The porous borders in EHoA have contributed to some of the highest volumes of cross border movement in the world. In 2020 alone, EHoA hosted 6.5 million internally displaced persons (IDPs) and 3.5 million refugees and asylum seekers.6 In the same year, the Horn of Africa experienced unusually high levels of precipitation leading to disastrous floods and landslides and creating ideal conditions for an detrimental locust plague towards the end of 2019 that devastated crops and disrupted livelihoods. The extreme precipitation experienced across much of the Horn in 2019 was preceded by anomalous rainfall the previous year. 2018 was particularly hot and dry in the Horn of Africa, with positive temperature anomalies of around 2°C and below-average precipitation contributing to drought-like conditions in Somalia, Eritrea, and Djibouti while Kenya and Sudan experienced above-average precipitation.8 The drought-like conditions in Somalia, Eritrea, and Djibouti contributed to widespread food insecurity that affected approximately 12 million people. These extreme weather conditions are increasingly exacerbating the already complex and interconnected factors driving migration in the Horn of Africa, and are only expected to escalate in the future.

    For this study, the IOM RDH in Nairobi partnered with the Humanitarian Geoanalytics Program at the Harvard Humanitarian Initiative to leverage spatial analytics to investigate migration flows in the East and Horn of Africa and Yemen. Geospatial analytics hold tremendous potential to introduce new ways of thinking, build research capacity, study impacts, and facilitate costeffective programming. The adoption of geospatial methods into research oriented towards populations on the move, gives us the capacity to accurately characterize the spatial heterogeneity of migrating populations. Furthermore, by incorporating environmental variables into this spatial analysis, we begin to reveal relationships previously undiscovered that could contribute to a richer understanding regarding migration in the region.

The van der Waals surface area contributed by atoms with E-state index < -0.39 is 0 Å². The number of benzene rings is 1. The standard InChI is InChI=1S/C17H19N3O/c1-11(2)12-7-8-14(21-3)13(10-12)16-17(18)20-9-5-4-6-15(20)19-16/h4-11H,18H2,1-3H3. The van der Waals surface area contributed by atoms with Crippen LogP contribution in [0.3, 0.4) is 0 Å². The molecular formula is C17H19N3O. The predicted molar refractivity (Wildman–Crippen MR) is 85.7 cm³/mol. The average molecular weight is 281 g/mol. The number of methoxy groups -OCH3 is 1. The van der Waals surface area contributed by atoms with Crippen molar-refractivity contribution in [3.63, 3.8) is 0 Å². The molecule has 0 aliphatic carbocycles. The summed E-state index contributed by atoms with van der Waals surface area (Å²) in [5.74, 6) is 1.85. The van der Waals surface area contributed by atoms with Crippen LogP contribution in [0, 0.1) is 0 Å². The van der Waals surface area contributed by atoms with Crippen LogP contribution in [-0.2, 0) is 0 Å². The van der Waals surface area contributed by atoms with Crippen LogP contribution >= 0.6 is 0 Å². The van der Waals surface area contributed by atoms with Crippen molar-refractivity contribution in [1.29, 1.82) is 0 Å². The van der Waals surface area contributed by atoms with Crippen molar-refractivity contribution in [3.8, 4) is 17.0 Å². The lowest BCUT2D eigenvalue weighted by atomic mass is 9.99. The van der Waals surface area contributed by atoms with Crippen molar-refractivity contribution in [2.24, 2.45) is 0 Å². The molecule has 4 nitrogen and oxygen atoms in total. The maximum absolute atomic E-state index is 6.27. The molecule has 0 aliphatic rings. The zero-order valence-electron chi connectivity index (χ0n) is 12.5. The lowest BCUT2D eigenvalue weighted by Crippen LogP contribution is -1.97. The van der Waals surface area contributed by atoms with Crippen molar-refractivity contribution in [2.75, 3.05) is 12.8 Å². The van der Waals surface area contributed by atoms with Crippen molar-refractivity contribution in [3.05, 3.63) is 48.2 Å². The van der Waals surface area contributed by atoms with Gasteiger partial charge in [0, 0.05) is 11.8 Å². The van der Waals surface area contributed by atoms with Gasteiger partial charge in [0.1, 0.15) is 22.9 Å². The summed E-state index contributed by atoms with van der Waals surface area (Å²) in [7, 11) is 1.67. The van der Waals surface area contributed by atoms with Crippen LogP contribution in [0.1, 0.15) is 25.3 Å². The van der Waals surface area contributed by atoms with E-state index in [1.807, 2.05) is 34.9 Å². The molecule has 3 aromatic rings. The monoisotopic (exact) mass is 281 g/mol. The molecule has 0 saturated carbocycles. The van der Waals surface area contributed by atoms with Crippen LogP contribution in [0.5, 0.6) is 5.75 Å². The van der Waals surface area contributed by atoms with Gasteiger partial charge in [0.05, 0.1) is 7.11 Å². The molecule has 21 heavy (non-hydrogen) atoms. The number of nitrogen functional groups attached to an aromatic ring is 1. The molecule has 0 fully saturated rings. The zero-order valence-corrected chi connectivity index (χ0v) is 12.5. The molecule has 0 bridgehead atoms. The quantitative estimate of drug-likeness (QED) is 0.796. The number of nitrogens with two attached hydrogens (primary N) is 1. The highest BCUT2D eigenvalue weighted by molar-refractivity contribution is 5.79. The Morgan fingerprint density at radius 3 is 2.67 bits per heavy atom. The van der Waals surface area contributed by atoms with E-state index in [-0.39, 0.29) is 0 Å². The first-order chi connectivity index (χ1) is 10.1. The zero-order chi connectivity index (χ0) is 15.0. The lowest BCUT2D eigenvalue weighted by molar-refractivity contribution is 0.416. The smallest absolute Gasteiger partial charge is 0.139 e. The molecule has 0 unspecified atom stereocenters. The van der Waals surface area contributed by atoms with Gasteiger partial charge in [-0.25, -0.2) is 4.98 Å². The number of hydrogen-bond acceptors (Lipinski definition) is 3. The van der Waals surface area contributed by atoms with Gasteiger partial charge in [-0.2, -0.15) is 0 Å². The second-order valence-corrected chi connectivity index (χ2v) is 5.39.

Erica Nelson, Saira Khan, Swapna Thorve, and P. Gregg Greenough. 12/2020. “Modeling pastoralist movement in response to environmental variables and conflict in Somaliland: Combining agent-based modeling and geospatial data.” PLOS ONE.Abstract

    This study explores how pastoralists respond to changing environments in Somaliland . An agent-based model is used to simulate the movement of nomadic pastoralists based on typologically diverse, historical data of environmental, interpersonal, and transactional variables in Somaliland and Puntland between 2008 and 2018. Through subsequent application of spatial analysis such as choropleth maps, kernel density mapping, and standard deviational ellipses, we characterize the resultant pastoralist population distribution in response to these variables.

    Sonny Patel, Omar Moncayo, Kristina Conroy, Doug Jordan, and Timothy Erickson. 9/2020. “The Landscape of Disinformation on Health Crisis Communication During the COVID-19 Pandemic in Ukraine: Hybrid Warfare Tactics, Fake Media News and Review of Evidence.” Journal of Science Communication. Read PublicationAbstract

    The COVID-19 pandemic has impacted the world in ways not seen since the 1918–1920 Spanish Flu. Disinformation campaigns targeting health crisis communication during this pandemic seek to cripple the medical response to the novel coronavirus and instrumentalize the pandemic for political purposes. Propaganda from Russia and other factions is increasingly infiltrating public and social media in Ukraine. Still, scientific literature has only a limited amount of evidence of hybrid attacks and disinformation campaigns focusing on COVID-19 in Ukraine. We conducted a review to retrospectively examine reports of disinformation surrounding health crisis communication in Ukraine during the COVID-19 response. Based on the themes that emerged in the literature, our recommendations are twofold: 1) increase transparency with verified health crisis messaging and, 2) address the leadership gap in reliable regional information about COVID-19 resources and support in Ukraine.